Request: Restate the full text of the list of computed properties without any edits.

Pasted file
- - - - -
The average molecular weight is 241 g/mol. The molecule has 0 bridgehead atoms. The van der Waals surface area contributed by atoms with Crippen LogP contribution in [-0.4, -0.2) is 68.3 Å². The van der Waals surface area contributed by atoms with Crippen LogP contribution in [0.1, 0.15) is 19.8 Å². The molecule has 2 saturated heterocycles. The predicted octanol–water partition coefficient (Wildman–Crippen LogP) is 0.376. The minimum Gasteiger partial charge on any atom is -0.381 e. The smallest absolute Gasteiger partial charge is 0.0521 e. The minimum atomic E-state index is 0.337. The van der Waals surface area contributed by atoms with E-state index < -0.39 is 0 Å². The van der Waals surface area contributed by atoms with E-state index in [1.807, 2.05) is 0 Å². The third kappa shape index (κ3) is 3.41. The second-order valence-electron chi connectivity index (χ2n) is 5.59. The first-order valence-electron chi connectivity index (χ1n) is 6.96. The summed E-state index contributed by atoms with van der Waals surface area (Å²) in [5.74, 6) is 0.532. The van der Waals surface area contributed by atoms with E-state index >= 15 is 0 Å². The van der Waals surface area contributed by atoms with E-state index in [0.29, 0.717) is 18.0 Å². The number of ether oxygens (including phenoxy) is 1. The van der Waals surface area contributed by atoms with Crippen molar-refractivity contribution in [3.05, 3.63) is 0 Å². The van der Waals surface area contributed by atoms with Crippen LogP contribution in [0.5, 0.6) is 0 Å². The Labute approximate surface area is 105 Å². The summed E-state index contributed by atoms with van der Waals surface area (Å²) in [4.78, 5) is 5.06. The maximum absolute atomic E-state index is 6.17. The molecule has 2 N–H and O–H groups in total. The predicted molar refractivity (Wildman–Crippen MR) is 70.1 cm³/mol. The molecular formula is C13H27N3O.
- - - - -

The average molecular weight is 241 g/mol. The molecule has 0 bridgehead atoms. The van der Waals surface area contributed by atoms with Crippen LogP contribution in [-0.4, -0.2) is 68.3 Å². The van der Waals surface area contributed by atoms with Crippen LogP contribution in [0.1, 0.15) is 19.8 Å². The molecule has 2 saturated heterocycles. The predicted octanol–water partition coefficient (Wildman–Crippen LogP) is 0.376. The minimum Gasteiger partial charge on any atom is -0.381 e. The smallest absolute Gasteiger partial charge is 0.0521 e. The minimum atomic E-state index is 0.337. The van der Waals surface area contributed by atoms with E-state index < -0.39 is 0 Å². The van der Waals surface area contributed by atoms with E-state index in [1.807, 2.05) is 0 Å². The third kappa shape index (κ3) is 3.41. The second-order valence-electron chi connectivity index (χ2n) is 5.59. The first-order valence-electron chi connectivity index (χ1n) is 6.96. The summed E-state index contributed by atoms with van der Waals surface area (Å²) in [5.74, 6) is 0.532. The van der Waals surface area contributed by atoms with E-state index >= 15 is 0 Å². The van der Waals surface area contributed by atoms with E-state index in [0.29, 0.717) is 18.0 Å². The number of ether oxygens (including phenoxy) is 1. The van der Waals surface area contributed by atoms with Crippen molar-refractivity contribution in [3.05, 3.63) is 0 Å². The van der Waals surface area contributed by atoms with Crippen LogP contribution in [0.5, 0.6) is 0 Å². The Labute approximate surface area is 105 Å². The summed E-state index contributed by atoms with van der Waals surface area (Å²) in [4.78, 5) is 5.06. The maximum absolute atomic E-state index is 6.17. The molecule has 2 N–H and O–H groups in total. The predicted molar refractivity (Wildman–Crippen MR) is 70.1 cm³/mol. The molecular formula is C13H27N3O.